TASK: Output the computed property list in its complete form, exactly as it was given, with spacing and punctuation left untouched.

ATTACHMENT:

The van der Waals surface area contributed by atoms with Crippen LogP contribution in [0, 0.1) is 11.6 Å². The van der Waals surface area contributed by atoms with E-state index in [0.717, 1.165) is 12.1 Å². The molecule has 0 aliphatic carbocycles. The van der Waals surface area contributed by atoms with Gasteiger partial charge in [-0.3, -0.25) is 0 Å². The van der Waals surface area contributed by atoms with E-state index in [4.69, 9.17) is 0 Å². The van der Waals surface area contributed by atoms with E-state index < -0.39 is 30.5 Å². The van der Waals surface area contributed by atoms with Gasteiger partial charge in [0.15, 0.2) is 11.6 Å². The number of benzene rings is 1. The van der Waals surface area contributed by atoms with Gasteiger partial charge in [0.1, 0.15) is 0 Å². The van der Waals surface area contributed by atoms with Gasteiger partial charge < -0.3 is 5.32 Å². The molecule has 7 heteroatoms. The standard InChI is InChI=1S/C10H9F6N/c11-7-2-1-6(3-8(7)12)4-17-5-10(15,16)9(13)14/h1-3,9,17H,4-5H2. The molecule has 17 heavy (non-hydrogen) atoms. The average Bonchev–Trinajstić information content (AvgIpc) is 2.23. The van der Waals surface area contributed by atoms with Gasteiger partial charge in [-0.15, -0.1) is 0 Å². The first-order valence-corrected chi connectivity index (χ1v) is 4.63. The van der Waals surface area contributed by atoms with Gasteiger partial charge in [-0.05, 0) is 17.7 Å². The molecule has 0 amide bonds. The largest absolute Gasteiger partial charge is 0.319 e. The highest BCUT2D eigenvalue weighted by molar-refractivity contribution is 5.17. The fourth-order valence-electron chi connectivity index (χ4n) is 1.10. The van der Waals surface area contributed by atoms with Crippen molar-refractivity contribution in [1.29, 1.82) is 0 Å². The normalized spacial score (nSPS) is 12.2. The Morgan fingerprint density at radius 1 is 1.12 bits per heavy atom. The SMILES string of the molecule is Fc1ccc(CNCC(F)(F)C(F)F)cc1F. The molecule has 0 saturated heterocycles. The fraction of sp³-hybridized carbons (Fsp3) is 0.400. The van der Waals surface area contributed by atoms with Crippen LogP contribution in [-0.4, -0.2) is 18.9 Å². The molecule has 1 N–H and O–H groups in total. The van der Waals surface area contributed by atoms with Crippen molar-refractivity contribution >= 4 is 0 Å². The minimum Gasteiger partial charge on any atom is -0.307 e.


The van der Waals surface area contributed by atoms with Crippen LogP contribution in [0, 0.1) is 11.6 Å². The van der Waals surface area contributed by atoms with E-state index in [0.717, 1.165) is 12.1 Å². The molecule has 0 aliphatic carbocycles. The van der Waals surface area contributed by atoms with Gasteiger partial charge in [-0.3, -0.25) is 0 Å². The van der Waals surface area contributed by atoms with E-state index in [4.69, 9.17) is 0 Å². The van der Waals surface area contributed by atoms with E-state index < -0.39 is 30.5 Å². The van der Waals surface area contributed by atoms with Gasteiger partial charge in [0.15, 0.2) is 11.6 Å². The number of benzene rings is 1. The van der Waals surface area contributed by atoms with Gasteiger partial charge in [0.1, 0.15) is 0 Å². The van der Waals surface area contributed by atoms with Gasteiger partial charge < -0.3 is 5.32 Å². The molecule has 7 heteroatoms. The standard InChI is InChI=1S/C10H9F6N/c11-7-2-1-6(3-8(7)12)4-17-5-10(15,16)9(13)14/h1-3,9,17H,4-5H2. The molecule has 17 heavy (non-hydrogen) atoms. The average Bonchev–Trinajstić information content (AvgIpc) is 2.23. The van der Waals surface area contributed by atoms with Gasteiger partial charge in [-0.15, -0.1) is 0 Å². The first-order valence-corrected chi connectivity index (χ1v) is 4.63. The van der Waals surface area contributed by atoms with Gasteiger partial charge in [-0.05, 0) is 17.7 Å². The molecule has 0 amide bonds. The largest absolute Gasteiger partial charge is 0.319 e. The highest BCUT2D eigenvalue weighted by molar-refractivity contribution is 5.17. The fourth-order valence-electron chi connectivity index (χ4n) is 1.10. The van der Waals surface area contributed by atoms with Crippen molar-refractivity contribution in [1.29, 1.82) is 0 Å². The normalized spacial score (nSPS) is 12.2. The Morgan fingerprint density at radius 1 is 1.12 bits per heavy atom. The SMILES string of the molecule is Fc1ccc(CNCC(F)(F)C(F)F)cc1F. The molecule has 0 saturated heterocycles. The fraction of sp³-hybridized carbons (Fsp3) is 0.400. The van der Waals surface area contributed by atoms with Crippen LogP contribution in [-0.4, -0.2) is 18.9 Å². The molecule has 1 N–H and O–H groups in total. The van der Waals surface area contributed by atoms with Crippen molar-refractivity contribution >= 4 is 0 Å². The minimum Gasteiger partial charge on any atom is -0.307 e.